For the defense, there are three zones: the line (ends and tackles), behind the line (linebackers) and the backfield (cornerbacks and safetys.) The x-y-z defenese refers to the number of men on the line, linebackers and backfield respectively, that is 4-2-5. The confusion arises from the fact that the "3-4" defense is really the 3-4-(4), and likewise the "...


6

Many defenses will number different positions on the offensive lineman to indicate where the defender should line up. It's used as a short-cut. Each team can have their own system. Here are some that are the commonly accepted ones you'll hear on TV: 0 - head up on center 1 - outside shoulder of center 2 - inside should of the guard 3 - outside shoulder of ...


5

In a 4-3 defense, there are two defensive tackles (DT) in the interior of the line, while in a 3-4 defense, there is only one tackle - the nose tackle. Usually, the primary task of the nose tackle is to occupy more than one blocker in the interior of the line to allow linebackers to make plays. In contrast, the role of 4-3 tackles depends heavily on the ...


5

Zone- vs man-marking is a common dilemma in many sports. I have come across it in both basketball and football. If one puts aside the fundamental differences of these two sports, tactically-speaking the idea is roughly the same: In zone marking your are given a portion of the field you're responsible marking/defending. In man-marking however you are given an ...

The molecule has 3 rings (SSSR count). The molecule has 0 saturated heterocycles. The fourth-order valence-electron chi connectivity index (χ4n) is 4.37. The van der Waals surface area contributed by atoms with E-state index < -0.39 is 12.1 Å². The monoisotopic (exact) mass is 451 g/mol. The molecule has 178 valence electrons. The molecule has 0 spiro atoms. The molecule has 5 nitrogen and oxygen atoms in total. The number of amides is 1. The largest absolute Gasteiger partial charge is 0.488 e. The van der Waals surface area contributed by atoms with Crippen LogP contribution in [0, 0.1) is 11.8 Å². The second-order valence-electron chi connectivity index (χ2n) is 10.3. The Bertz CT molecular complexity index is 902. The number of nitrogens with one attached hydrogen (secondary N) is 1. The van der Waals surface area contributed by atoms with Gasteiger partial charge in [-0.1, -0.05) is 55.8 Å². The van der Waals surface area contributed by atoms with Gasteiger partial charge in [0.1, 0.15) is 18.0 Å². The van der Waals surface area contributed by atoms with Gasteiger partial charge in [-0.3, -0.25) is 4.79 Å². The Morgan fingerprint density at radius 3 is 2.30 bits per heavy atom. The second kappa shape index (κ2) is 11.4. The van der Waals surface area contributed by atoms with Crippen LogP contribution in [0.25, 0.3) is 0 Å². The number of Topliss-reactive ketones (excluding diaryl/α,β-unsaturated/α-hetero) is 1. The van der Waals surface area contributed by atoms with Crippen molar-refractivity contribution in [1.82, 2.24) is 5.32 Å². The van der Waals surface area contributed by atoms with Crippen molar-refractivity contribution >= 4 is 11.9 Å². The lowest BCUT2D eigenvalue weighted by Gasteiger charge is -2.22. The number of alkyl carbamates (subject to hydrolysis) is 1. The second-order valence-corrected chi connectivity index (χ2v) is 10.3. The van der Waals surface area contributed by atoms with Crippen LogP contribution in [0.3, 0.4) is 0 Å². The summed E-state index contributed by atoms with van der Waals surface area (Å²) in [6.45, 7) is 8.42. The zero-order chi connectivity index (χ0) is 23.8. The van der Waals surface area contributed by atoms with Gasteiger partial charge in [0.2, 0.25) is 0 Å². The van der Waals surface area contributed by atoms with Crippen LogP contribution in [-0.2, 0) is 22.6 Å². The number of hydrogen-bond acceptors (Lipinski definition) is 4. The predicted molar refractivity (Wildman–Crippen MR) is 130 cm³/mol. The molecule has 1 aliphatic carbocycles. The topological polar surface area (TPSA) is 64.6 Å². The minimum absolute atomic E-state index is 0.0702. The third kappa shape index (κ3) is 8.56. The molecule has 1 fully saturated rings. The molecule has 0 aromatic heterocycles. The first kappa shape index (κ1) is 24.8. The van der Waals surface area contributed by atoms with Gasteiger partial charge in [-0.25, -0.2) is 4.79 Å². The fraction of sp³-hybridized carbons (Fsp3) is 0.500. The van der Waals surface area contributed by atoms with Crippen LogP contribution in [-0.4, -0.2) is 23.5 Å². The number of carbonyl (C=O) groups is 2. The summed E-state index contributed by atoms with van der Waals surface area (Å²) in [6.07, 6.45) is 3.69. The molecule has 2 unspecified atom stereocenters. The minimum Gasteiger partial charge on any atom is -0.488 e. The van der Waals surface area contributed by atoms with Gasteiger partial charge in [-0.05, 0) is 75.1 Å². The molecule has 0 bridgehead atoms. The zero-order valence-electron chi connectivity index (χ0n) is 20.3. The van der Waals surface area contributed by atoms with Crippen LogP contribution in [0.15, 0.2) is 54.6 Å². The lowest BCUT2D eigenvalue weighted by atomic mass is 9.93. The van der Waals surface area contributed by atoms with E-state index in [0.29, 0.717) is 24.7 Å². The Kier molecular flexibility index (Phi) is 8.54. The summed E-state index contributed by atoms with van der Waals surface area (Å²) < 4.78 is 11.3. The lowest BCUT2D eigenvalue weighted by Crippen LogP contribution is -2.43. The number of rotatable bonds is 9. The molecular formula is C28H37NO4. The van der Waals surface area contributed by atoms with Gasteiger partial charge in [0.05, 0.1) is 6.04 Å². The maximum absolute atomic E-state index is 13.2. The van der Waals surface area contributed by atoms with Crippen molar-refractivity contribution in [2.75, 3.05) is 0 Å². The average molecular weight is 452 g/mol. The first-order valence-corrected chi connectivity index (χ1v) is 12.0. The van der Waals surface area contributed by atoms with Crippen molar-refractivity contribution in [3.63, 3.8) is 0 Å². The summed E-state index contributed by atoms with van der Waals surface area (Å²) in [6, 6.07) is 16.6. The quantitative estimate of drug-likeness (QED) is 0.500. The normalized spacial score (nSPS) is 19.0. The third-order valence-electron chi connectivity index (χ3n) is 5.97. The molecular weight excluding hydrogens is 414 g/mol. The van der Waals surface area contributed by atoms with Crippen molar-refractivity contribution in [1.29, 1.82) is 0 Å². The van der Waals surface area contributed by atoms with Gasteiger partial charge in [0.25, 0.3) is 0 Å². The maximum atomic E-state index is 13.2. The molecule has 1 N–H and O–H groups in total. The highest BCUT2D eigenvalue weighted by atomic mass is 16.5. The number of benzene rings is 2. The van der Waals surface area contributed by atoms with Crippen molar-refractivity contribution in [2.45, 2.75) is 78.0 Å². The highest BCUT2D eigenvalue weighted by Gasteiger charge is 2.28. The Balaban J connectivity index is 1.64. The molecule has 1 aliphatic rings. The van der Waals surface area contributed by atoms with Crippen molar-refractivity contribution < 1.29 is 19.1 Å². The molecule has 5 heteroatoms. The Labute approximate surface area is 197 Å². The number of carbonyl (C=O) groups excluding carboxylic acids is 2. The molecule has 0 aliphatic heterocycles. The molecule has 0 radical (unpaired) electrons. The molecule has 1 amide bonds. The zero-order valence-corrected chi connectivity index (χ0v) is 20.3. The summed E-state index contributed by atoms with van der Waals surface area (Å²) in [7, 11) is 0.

5

Generally, your right but it really depends on how the Defense was constructed. As the FS, they must have ball skills and coverage skills while having the ability to disguise their coverage. QB often look at FS to tip the defense's coverage, so FS must be smart enough to play the cat and mouse game with the QB's eyes. FS is the leader of the secondary (like ...


5

Generally in defensive formations they are listed "downline men - linebackers - defensive backs*" (*defensive backs are not usually listed, 4-2-5 is an exception). So in 4-2-5, you have 4 down linemen, 2 linebackers and 5 defensive backs in this setup. This is a setup where you are expecting the pass, and have confidence in your linemen to get pressure on ...